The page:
Also, the art in The Plain Janes really matches the plot of the story. The black and white drawings add to the drama of the of the terrorist attack, Jane’s first day of school, and the sneaking around when creating the art installations. However, I do wish the art installations could have been in color! The characters are portrayed very realistically, which helps to add the idea that this could be a true story. Check out a sample of the art below:
by Joss Whedon and John Cassaday
If you’re like me, then you can’t get enough of X-Men. Instead of going back and watching all the movies again, I suggest picking up Astonishing X-Men: Gifted by Joss Whedon and John Cassaday. Yes, Joss Whedon is the guy that brought you The Avengers movie earlier this year, and is most famous for his TV show Buffy, the Vampire Slayer.
The story of the first volume, Gifted, is this: Professor X is on sabbatical and Jean Grey is dead. Cyclops and Emma Frost are acting as heads of Xavier’s School. Wolverine, Kitty Pryde, and Beast are joining the faculty and make up the new X-Men team. Most of the story in Gifted is told through Kitty Pryde’s point of view. News breaks of a possible cure for the mutant strain, while at the same time the X-Men encounter a new enemy–Ord. But, the new cure and new enemy may be one in the same…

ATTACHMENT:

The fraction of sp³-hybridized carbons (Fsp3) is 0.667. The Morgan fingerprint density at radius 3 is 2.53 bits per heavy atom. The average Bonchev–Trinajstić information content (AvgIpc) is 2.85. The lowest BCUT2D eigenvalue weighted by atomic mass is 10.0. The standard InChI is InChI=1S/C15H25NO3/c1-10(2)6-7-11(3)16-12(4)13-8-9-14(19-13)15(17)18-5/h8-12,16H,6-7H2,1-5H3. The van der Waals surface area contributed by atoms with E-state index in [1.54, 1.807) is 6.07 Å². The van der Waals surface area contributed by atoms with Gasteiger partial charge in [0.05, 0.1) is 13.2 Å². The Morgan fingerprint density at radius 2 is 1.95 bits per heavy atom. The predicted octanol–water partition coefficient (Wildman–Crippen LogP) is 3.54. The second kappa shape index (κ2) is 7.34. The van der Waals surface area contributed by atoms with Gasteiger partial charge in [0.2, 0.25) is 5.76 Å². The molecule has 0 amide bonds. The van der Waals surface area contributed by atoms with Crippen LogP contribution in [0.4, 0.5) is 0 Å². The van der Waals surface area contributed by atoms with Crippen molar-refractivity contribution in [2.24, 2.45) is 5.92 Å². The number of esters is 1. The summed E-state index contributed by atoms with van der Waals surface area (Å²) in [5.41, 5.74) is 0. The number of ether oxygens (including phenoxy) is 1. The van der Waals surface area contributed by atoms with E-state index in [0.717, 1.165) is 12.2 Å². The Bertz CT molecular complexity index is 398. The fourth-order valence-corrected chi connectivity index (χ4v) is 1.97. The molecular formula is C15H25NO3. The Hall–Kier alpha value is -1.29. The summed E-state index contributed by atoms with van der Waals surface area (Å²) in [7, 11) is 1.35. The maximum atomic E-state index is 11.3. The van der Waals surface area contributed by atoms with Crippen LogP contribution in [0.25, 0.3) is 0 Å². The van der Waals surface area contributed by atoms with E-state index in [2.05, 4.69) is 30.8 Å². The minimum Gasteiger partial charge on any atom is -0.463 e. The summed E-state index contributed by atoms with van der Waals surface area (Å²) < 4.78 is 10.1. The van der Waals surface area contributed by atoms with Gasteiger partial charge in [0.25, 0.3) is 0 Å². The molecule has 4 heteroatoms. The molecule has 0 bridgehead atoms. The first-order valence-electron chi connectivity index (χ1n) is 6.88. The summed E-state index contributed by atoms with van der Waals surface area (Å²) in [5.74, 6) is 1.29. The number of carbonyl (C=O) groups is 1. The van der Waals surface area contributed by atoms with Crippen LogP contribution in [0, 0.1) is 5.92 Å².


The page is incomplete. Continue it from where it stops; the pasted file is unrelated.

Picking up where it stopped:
Before reading Gifted, I had not known much about Kitty Pryde (only that she was from Deerfield, IL!). As soon as I got into the story, though, she definitely became my new favorite X-Men character! The way that Whedon and Cassaday portrayed her made her a really relatable character. I also really got into the storyline that developed with her and Colossus (Peter Rasputin) . Also, there’s Lockheed, Kitty Pryde’s pet X-Dragon, and for that alone you’ll want to pick this book up!
The story had me hooked from the beginning but Cassaday’s artwork in this comic is also really well done. It conveys the emotion of the action. A lot of strips are done in single colored tones that fits the mood of what’s happening on the page. One of the best examples of this is where Kitty sees Colossus (Peter Rasputin) for the first time after she believes him dead. All the strips are done in all red tones and are interlaced with black and white memories. It is really visually appealing. Check it out: